By developing JPP and encouraging exploration in the Canning Basin, it is plain to see Barnett is hoping to encourage a lot of gas-dependent industry in the region.

    It is this line of thinking that has green groups worried. They believe the development of the JPP site will be the first step in the industrialisation of the Kimberley.

    Barnett probably has the same vision, but sees it more as “economic development” than “industrialisation”.

    To be fair, the Kimberley region is one in dire need of economic development, mainly due to chronic under-investment by successive Liberal and Labor governments.

    For Barnett, it is a win-win.

    He gets a whole industry to drive development in the region, the state government does not have to pay a cent to do it, and it will receive royalties from the onshore exploration.

    It is a point that has been widely acknowledged, not least by Mines and Petroleum minister Norman Moore.

    “Being onshore is very good for the state of Western Australia because we get the royalties,” Moore said in parliament during a debate on shale gas earlier this year.

    “With conventional gas offshore in commonwealth waters we get nothing, except for what we get from the North West Shelf.”

    Unfortunately for Barnett, his grand vision, like a complicated machine, has a lot of moving, inter-dependent parts.

    As any good engineer will say, a machine with many moving parts has many points of failure.

    The point of failure for Barnett may be the private sector not buying into the vision.

    With each passing day, it seems the development of JPP may fall over due to financial constraints.

    Woodside chief executive Peter Coleman, a big fan of “disciplined decision-making”, will be looking at the increasing JPP sums and losing enthusiasm.

    While not privy to the talk within Woodside Plaza, it is difficult to see the tenders floating in fitting into Coleman’s modus operandi as the price of labour and materials combined with regulatory pressures send the project’s cost sky-high.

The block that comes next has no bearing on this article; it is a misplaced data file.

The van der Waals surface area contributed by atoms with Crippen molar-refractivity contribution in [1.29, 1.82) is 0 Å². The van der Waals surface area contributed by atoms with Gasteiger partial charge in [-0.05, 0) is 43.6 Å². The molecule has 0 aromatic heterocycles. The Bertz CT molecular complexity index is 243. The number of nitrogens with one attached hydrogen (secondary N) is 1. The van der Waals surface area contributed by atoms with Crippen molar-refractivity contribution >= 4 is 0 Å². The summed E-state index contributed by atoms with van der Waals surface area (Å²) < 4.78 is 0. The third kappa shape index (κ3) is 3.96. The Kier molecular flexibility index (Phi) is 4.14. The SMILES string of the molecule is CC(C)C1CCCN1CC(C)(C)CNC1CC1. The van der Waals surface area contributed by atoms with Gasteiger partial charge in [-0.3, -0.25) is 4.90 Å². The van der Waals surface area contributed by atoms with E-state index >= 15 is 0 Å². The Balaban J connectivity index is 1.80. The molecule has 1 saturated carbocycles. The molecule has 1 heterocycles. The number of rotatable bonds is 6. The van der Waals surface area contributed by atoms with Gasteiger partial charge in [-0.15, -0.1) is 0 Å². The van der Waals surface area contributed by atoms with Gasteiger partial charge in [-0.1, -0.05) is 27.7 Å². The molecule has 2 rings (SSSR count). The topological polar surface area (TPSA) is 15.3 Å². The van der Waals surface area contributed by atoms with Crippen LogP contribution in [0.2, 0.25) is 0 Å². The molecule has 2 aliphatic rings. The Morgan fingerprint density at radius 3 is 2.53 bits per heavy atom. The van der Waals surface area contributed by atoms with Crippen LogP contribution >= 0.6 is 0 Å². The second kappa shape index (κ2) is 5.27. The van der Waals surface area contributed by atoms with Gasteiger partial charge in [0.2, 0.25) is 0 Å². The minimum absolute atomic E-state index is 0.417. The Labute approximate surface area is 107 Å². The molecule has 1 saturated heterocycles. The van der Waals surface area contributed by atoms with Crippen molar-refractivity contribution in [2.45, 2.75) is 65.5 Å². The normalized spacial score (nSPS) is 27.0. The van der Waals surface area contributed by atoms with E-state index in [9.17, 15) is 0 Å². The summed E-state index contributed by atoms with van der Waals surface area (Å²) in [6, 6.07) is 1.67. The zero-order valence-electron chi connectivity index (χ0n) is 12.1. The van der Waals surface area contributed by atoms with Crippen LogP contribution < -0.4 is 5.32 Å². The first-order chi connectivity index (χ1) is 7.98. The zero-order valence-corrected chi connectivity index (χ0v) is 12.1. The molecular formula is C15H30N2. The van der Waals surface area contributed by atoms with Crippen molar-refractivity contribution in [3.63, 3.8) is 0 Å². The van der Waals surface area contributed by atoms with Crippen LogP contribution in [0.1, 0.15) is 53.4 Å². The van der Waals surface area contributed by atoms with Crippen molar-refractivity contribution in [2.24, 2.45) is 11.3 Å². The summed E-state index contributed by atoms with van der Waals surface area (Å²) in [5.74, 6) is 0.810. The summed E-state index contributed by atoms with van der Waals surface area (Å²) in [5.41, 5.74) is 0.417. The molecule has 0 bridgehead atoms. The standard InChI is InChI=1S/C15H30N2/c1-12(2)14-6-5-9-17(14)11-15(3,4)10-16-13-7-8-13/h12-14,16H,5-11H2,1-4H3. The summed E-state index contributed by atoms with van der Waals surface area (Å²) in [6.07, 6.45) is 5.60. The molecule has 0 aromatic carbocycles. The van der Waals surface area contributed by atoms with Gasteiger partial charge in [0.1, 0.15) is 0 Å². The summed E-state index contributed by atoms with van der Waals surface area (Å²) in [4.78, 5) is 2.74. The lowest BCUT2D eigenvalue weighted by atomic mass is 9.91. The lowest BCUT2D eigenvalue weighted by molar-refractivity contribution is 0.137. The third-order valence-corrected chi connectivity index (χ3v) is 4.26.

Once upon a time, this may have made Barnett nervous, but he must have developed a cold sweat when Shell decided to take Chevron’s stake in the Browse joint venture earlier this year.

    Shell, with a shareholding in Woodside and an increased stake in the JV, seemingly has its own ideas about where the project should go.

    It has been telling anybody who will listen about the wonders of its floating LNG technology while deriding the costs associated with developing onshore LNG projects.

    No doubt it will be in the ear of Coleman telling him the same thing.

    That is bad news for Barnett and his gas-driven dream.

    Word is that Barnett has already been having a quiet word with oil executives in Perth, quietly urging them to reconsider using FLNG for the Browse development and pushing the economics of the JPP project.

    Not only are future royalty revenues at stake, but Barnett’s legacy as a wheeler--dealer in the resources game is being put at risk.

    With the future of the Oakajee rail & port project also up in the air after being shelved by Mitsubishi late last week, Barnett will be ready for a scrap to save JPP from the chopping block.

    If nothing else, the blue over JPP will be entertaining as the premier’s personal ambition clashes with the harsh realities of the private sector in a slowdown.

    Energy News will be watching with popcorn at the ready.

  3. Sounds like a plan... maybe i will buy another house!

    1. "This will remove federal protection for our most special places and wildlife, and accelerate mining and other destructive development in our forests, rural landscapes and long our coasts."

      With what we now know,and as above,they are speeding toward destruction,not slowing down,
      may I suggest on top of a hill away from the coast.Happy viewing.

    2. Well you see i work for Woodside and am looking at Coastal areas. Need to enjoy boating and fishing while dealing with the hassle of financial security. Kindest regards

  4. This will be very bad news for Woodsides bottom line:


    While OPEC is currently pumping at more than 1MMbls above its target, the disparity between OPEC production and demand could widen next year as non-OPEC countries start to ramp up their production.

    However, he denied there was a surplus and played down fears of an over-supplied market driving down prices.

    “There is some over-supply, maybe 500,000 to 600,000 [barrels per day], but I don’t think it will be a problem. If you look at the market situation, we are producing at 31 million barrels per day, 1 million above our agreed level, but the market is still $110 a barrel. So let us wait and see.”